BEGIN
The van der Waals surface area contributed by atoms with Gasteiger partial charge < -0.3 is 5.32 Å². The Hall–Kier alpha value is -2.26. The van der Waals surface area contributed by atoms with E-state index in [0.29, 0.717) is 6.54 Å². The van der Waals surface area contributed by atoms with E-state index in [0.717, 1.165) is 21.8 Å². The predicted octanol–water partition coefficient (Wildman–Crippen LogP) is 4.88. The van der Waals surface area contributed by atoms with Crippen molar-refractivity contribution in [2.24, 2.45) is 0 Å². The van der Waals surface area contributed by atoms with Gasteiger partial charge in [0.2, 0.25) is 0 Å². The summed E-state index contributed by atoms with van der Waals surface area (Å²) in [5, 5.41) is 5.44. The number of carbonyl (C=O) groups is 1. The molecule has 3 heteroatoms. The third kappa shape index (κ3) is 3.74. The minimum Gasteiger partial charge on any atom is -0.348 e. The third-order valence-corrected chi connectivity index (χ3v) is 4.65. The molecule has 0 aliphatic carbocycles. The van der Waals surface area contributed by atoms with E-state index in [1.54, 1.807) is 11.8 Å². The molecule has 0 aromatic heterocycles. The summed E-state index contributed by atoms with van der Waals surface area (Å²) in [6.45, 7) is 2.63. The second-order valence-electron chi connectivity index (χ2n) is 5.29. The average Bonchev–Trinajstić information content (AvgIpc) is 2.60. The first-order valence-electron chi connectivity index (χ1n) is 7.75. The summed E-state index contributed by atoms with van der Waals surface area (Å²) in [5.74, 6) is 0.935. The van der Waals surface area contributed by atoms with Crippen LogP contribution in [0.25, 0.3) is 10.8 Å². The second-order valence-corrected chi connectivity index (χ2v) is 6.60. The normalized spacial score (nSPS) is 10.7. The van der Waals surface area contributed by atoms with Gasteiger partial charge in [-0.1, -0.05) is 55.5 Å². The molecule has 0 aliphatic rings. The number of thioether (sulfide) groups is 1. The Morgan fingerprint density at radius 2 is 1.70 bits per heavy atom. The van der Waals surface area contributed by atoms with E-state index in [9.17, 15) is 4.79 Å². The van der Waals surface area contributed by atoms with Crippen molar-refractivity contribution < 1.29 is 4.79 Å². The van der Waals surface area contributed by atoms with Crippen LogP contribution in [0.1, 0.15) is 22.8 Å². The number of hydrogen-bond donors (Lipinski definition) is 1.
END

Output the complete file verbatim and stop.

The van der Waals surface area contributed by atoms with Gasteiger partial charge < -0.3 is 5.32 Å². The Hall–Kier alpha value is -2.26. The van der Waals surface area contributed by atoms with E-state index in [0.29, 0.717) is 6.54 Å². The van der Waals surface area contributed by atoms with E-state index in [0.717, 1.165) is 21.8 Å². The predicted octanol–water partition coefficient (Wildman–Crippen LogP) is 4.88. The van der Waals surface area contributed by atoms with Crippen molar-refractivity contribution in [2.24, 2.45) is 0 Å². The van der Waals surface area contributed by atoms with Gasteiger partial charge in [0.2, 0.25) is 0 Å². The summed E-state index contributed by atoms with van der Waals surface area (Å²) in [5, 5.41) is 5.44. The number of carbonyl (C=O) groups is 1. The molecule has 3 heteroatoms. The third kappa shape index (κ3) is 3.74. The minimum Gasteiger partial charge on any atom is -0.348 e. The third-order valence-corrected chi connectivity index (χ3v) is 4.65. The molecule has 0 aliphatic carbocycles. The van der Waals surface area contributed by atoms with E-state index in [1.54, 1.807) is 11.8 Å². The molecule has 0 aromatic heterocycles. The summed E-state index contributed by atoms with van der Waals surface area (Å²) in [6.45, 7) is 2.63. The second-order valence-electron chi connectivity index (χ2n) is 5.29. The average Bonchev–Trinajstić information content (AvgIpc) is 2.60. The first-order valence-electron chi connectivity index (χ1n) is 7.75. The summed E-state index contributed by atoms with van der Waals surface area (Å²) in [5.74, 6) is 0.935. The van der Waals surface area contributed by atoms with Crippen LogP contribution in [0.25, 0.3) is 10.8 Å². The second-order valence-corrected chi connectivity index (χ2v) is 6.60. The normalized spacial score (nSPS) is 10.7. The van der Waals surface area contributed by atoms with Gasteiger partial charge in [-0.1, -0.05) is 55.5 Å². The molecule has 0 aliphatic rings. The number of thioether (sulfide) groups is 1. The Morgan fingerprint density at radius 2 is 1.70 bits per heavy atom. The van der Waals surface area contributed by atoms with E-state index in [9.17, 15) is 4.79 Å². The van der Waals surface area contributed by atoms with Crippen molar-refractivity contribution < 1.29 is 4.79 Å². The van der Waals surface area contributed by atoms with Crippen LogP contribution in [0.1, 0.15) is 22.8 Å². The number of hydrogen-bond donors (Lipinski definition) is 1.